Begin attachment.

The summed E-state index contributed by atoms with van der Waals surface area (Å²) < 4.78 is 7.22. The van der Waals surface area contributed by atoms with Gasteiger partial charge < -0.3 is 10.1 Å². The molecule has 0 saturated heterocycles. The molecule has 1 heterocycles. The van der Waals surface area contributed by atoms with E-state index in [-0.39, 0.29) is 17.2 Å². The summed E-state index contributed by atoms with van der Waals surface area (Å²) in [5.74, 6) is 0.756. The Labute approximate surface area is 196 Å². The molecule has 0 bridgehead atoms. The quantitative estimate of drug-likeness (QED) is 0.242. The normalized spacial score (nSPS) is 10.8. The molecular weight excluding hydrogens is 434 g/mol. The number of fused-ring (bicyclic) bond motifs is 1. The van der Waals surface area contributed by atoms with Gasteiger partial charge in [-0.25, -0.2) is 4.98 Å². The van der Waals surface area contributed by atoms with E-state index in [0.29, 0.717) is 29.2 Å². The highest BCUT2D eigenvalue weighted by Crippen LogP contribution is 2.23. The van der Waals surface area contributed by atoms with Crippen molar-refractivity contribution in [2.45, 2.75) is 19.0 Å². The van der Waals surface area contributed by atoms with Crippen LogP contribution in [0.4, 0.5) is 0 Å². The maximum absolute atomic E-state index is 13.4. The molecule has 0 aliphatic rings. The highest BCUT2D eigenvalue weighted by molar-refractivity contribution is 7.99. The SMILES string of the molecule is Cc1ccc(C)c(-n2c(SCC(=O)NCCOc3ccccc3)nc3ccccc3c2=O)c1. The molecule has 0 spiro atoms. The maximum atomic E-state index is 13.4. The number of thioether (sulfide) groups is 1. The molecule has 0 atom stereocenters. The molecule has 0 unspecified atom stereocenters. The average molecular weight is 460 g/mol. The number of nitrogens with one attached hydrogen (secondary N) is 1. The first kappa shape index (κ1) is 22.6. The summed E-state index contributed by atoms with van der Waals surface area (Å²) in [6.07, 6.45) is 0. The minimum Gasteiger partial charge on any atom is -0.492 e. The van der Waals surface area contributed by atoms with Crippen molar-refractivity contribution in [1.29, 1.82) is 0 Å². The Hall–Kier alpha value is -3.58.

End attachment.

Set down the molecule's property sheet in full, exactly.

The summed E-state index contributed by atoms with van der Waals surface area (Å²) < 4.78 is 7.22. The van der Waals surface area contributed by atoms with Gasteiger partial charge < -0.3 is 10.1 Å². The molecule has 0 saturated heterocycles. The molecule has 1 heterocycles. The van der Waals surface area contributed by atoms with E-state index in [-0.39, 0.29) is 17.2 Å². The summed E-state index contributed by atoms with van der Waals surface area (Å²) in [5.74, 6) is 0.756. The Labute approximate surface area is 196 Å². The molecule has 0 bridgehead atoms. The quantitative estimate of drug-likeness (QED) is 0.242. The normalized spacial score (nSPS) is 10.8. The molecular weight excluding hydrogens is 434 g/mol. The number of fused-ring (bicyclic) bond motifs is 1. The van der Waals surface area contributed by atoms with Gasteiger partial charge in [-0.25, -0.2) is 4.98 Å². The van der Waals surface area contributed by atoms with E-state index in [0.29, 0.717) is 29.2 Å². The highest BCUT2D eigenvalue weighted by Crippen LogP contribution is 2.23. The van der Waals surface area contributed by atoms with Crippen molar-refractivity contribution in [2.45, 2.75) is 19.0 Å². The van der Waals surface area contributed by atoms with Crippen LogP contribution in [0.4, 0.5) is 0 Å². The maximum absolute atomic E-state index is 13.4. The molecule has 0 aliphatic rings. The highest BCUT2D eigenvalue weighted by molar-refractivity contribution is 7.99. The SMILES string of the molecule is Cc1ccc(C)c(-n2c(SCC(=O)NCCOc3ccccc3)nc3ccccc3c2=O)c1. The molecule has 0 spiro atoms. The maximum atomic E-state index is 13.4. The number of thioether (sulfide) groups is 1. The molecule has 0 atom stereocenters. The molecule has 0 unspecified atom stereocenters. The average molecular weight is 460 g/mol. The number of nitrogens with one attached hydrogen (secondary N) is 1. The first kappa shape index (κ1) is 22.6. The summed E-state index contributed by atoms with van der Waals surface area (Å²) in [6.07, 6.45) is 0. The minimum Gasteiger partial charge on any atom is -0.492 e. The van der Waals surface area contributed by atoms with Crippen molar-refractivity contribution in [1.29, 1.82) is 0 Å². The Hall–Kier alpha value is -3.58.